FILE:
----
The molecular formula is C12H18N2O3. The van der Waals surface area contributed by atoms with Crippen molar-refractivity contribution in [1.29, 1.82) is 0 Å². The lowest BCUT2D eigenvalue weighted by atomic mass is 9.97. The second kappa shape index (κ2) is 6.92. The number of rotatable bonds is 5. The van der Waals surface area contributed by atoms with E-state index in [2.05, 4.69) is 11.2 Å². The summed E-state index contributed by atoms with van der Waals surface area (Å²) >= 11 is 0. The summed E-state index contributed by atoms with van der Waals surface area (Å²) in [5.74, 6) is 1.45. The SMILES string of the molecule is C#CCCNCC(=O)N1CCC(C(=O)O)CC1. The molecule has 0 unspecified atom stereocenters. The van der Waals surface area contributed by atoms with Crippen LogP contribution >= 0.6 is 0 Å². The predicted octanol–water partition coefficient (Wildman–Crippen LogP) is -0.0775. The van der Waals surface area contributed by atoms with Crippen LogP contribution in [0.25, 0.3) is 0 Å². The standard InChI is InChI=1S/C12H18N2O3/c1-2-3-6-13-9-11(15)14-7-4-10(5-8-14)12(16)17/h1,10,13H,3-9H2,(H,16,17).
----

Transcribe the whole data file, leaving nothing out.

The molecular formula is C12H18N2O3. The van der Waals surface area contributed by atoms with Crippen molar-refractivity contribution in [1.29, 1.82) is 0 Å². The lowest BCUT2D eigenvalue weighted by atomic mass is 9.97. The second kappa shape index (κ2) is 6.92. The number of rotatable bonds is 5. The van der Waals surface area contributed by atoms with E-state index in [2.05, 4.69) is 11.2 Å². The summed E-state index contributed by atoms with van der Waals surface area (Å²) >= 11 is 0. The summed E-state index contributed by atoms with van der Waals surface area (Å²) in [5.74, 6) is 1.45. The SMILES string of the molecule is C#CCCNCC(=O)N1CCC(C(=O)O)CC1. The molecule has 0 unspecified atom stereocenters. The van der Waals surface area contributed by atoms with Crippen LogP contribution >= 0.6 is 0 Å². The predicted octanol–water partition coefficient (Wildman–Crippen LogP) is -0.0775. The van der Waals surface area contributed by atoms with Crippen LogP contribution in [0.25, 0.3) is 0 Å². The standard InChI is InChI=1S/C12H18N2O3/c1-2-3-6-13-9-11(15)14-7-4-10(5-8-14)12(16)17/h1,10,13H,3-9H2,(H,16,17).